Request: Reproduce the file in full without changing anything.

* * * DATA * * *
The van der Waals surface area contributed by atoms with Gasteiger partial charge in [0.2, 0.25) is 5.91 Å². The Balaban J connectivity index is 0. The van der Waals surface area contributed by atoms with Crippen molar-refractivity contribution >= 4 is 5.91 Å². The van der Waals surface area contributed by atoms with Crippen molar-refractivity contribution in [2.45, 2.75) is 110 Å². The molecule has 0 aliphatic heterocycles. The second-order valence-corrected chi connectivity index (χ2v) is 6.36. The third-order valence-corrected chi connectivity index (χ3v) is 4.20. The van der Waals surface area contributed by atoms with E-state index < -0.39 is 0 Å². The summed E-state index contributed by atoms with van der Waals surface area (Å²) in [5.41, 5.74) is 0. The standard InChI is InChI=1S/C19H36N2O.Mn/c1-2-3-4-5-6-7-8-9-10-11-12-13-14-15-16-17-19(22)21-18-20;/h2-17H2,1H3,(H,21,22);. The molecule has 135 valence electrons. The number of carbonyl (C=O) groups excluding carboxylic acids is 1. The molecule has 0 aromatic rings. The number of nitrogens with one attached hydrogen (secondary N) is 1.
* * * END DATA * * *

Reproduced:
The van der Waals surface area contributed by atoms with Gasteiger partial charge in [0.2, 0.25) is 5.91 Å². The Balaban J connectivity index is 0. The van der Waals surface area contributed by atoms with Crippen molar-refractivity contribution >= 4 is 5.91 Å². The van der Waals surface area contributed by atoms with Crippen molar-refractivity contribution in [2.45, 2.75) is 110 Å². The molecule has 0 aliphatic heterocycles. The second-order valence-corrected chi connectivity index (χ2v) is 6.36. The third-order valence-corrected chi connectivity index (χ3v) is 4.20. The van der Waals surface area contributed by atoms with E-state index < -0.39 is 0 Å². The summed E-state index contributed by atoms with van der Waals surface area (Å²) in [5.41, 5.74) is 0. The standard InChI is InChI=1S/C19H36N2O.Mn/c1-2-3-4-5-6-7-8-9-10-11-12-13-14-15-16-17-19(22)21-18-20;/h2-17H2,1H3,(H,21,22);. The molecule has 135 valence electrons. The number of carbonyl (C=O) groups excluding carboxylic acids is 1. The molecule has 0 aromatic rings. The number of nitrogens with one attached hydrogen (secondary N) is 1.